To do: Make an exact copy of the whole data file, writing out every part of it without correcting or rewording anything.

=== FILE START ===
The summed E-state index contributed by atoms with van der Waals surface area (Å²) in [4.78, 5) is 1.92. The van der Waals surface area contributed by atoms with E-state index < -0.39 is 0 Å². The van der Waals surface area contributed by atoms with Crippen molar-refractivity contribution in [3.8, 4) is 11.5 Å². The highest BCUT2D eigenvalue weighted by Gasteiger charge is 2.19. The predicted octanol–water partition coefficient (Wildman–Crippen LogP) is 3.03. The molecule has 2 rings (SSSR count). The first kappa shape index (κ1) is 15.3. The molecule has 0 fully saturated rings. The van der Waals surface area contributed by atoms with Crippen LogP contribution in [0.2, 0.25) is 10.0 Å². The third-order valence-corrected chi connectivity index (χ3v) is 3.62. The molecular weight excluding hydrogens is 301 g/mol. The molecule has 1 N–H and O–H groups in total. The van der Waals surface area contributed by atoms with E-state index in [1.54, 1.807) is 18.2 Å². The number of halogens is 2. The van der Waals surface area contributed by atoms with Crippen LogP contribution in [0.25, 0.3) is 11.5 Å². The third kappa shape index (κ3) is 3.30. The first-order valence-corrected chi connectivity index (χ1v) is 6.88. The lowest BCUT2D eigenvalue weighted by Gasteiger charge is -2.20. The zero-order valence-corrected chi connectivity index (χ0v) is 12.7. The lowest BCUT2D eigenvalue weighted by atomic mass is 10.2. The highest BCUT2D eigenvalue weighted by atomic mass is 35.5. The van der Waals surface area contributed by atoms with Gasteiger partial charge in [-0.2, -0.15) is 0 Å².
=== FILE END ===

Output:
The summed E-state index contributed by atoms with van der Waals surface area (Å²) in [4.78, 5) is 1.92. The van der Waals surface area contributed by atoms with E-state index < -0.39 is 0 Å². The van der Waals surface area contributed by atoms with Crippen molar-refractivity contribution in [3.8, 4) is 11.5 Å². The highest BCUT2D eigenvalue weighted by Gasteiger charge is 2.19. The predicted octanol–water partition coefficient (Wildman–Crippen LogP) is 3.03. The molecule has 2 rings (SSSR count). The first kappa shape index (κ1) is 15.3. The molecule has 0 fully saturated rings. The van der Waals surface area contributed by atoms with Crippen LogP contribution in [0.2, 0.25) is 10.0 Å². The third-order valence-corrected chi connectivity index (χ3v) is 3.62. The molecular weight excluding hydrogens is 301 g/mol. The molecule has 1 N–H and O–H groups in total. The van der Waals surface area contributed by atoms with E-state index in [1.54, 1.807) is 18.2 Å². The number of halogens is 2. The van der Waals surface area contributed by atoms with Crippen LogP contribution in [0.25, 0.3) is 11.5 Å². The third kappa shape index (κ3) is 3.30. The first-order valence-corrected chi connectivity index (χ1v) is 6.88. The lowest BCUT2D eigenvalue weighted by Gasteiger charge is -2.20. The zero-order valence-corrected chi connectivity index (χ0v) is 12.7. The lowest BCUT2D eigenvalue weighted by atomic mass is 10.2. The highest BCUT2D eigenvalue weighted by atomic mass is 35.5. The van der Waals surface area contributed by atoms with Gasteiger partial charge in [-0.2, -0.15) is 0 Å².